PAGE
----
Contrasted to a job interview, a genuine informational interview is a meeting where the interviewer simply wants professional information from the subject (the person granting the interview): about the subject’s industry, career path, network, etc.

An informational interview can be especially helpful when the interviewer is moving to a new city or a new industry. In those cases, for example, the interviewer might ask, May I please have some of your time? I just need some basic information and insight, so I’d really appreciate an informational interview. I’m not going to ask you for a job."

Why not just ask for a job interview, one that appropriately ends with the interviewer pleading, "So can I have a job, huh, can I?" Because:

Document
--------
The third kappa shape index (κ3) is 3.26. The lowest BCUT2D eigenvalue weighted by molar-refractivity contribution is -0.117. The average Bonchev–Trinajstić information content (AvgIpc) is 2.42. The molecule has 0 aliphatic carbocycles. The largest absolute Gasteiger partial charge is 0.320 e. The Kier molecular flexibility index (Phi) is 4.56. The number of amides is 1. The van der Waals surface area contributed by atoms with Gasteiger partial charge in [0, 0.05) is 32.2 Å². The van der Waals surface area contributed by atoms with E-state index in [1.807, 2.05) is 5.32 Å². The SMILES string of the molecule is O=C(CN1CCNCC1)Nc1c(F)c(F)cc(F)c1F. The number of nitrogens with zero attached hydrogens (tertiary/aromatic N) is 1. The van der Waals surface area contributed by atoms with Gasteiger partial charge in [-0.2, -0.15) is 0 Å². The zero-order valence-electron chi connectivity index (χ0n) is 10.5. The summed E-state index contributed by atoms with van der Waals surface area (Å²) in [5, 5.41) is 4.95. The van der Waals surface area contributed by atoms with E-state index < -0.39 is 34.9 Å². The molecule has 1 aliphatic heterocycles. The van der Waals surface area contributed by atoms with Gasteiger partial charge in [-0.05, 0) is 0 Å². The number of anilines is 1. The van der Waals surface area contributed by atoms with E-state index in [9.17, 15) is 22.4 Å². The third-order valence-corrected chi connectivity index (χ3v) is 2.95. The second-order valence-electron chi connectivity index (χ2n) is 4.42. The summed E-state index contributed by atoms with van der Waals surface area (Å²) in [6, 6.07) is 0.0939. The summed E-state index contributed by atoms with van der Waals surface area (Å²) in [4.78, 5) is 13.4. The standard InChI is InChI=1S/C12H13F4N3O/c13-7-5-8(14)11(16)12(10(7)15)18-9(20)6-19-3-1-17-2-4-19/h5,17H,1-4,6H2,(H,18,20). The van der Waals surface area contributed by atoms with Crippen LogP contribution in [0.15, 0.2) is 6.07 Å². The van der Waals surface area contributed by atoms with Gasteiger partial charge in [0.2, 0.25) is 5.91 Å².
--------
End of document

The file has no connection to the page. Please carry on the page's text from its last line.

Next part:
• The subject might not be a hiring manager.
  • The subject might not want to have to help directly with a job search.
  • The subject’s company might not have any open positions.
  • The interviewer might truly not want to work with the subject’s company.

Sometimes (often, it seems), the job seeker will ask for an informational interview because the seeker really wants a job interview, but doesn’t want to be denied an interview. So the seeker asks for an informational interview. And then, awkwardly, shows up with only one question: "Uh, I don’t want a job, but if I did how would I get one here?"

In those cases, it’s like the fellow who wants a date so much that he is willing to forgo any opportunity for intimacy. "I just want to take you to dinner. No smooching. Just an informational interview."

We all know how that ends. Unrequited, unemployment.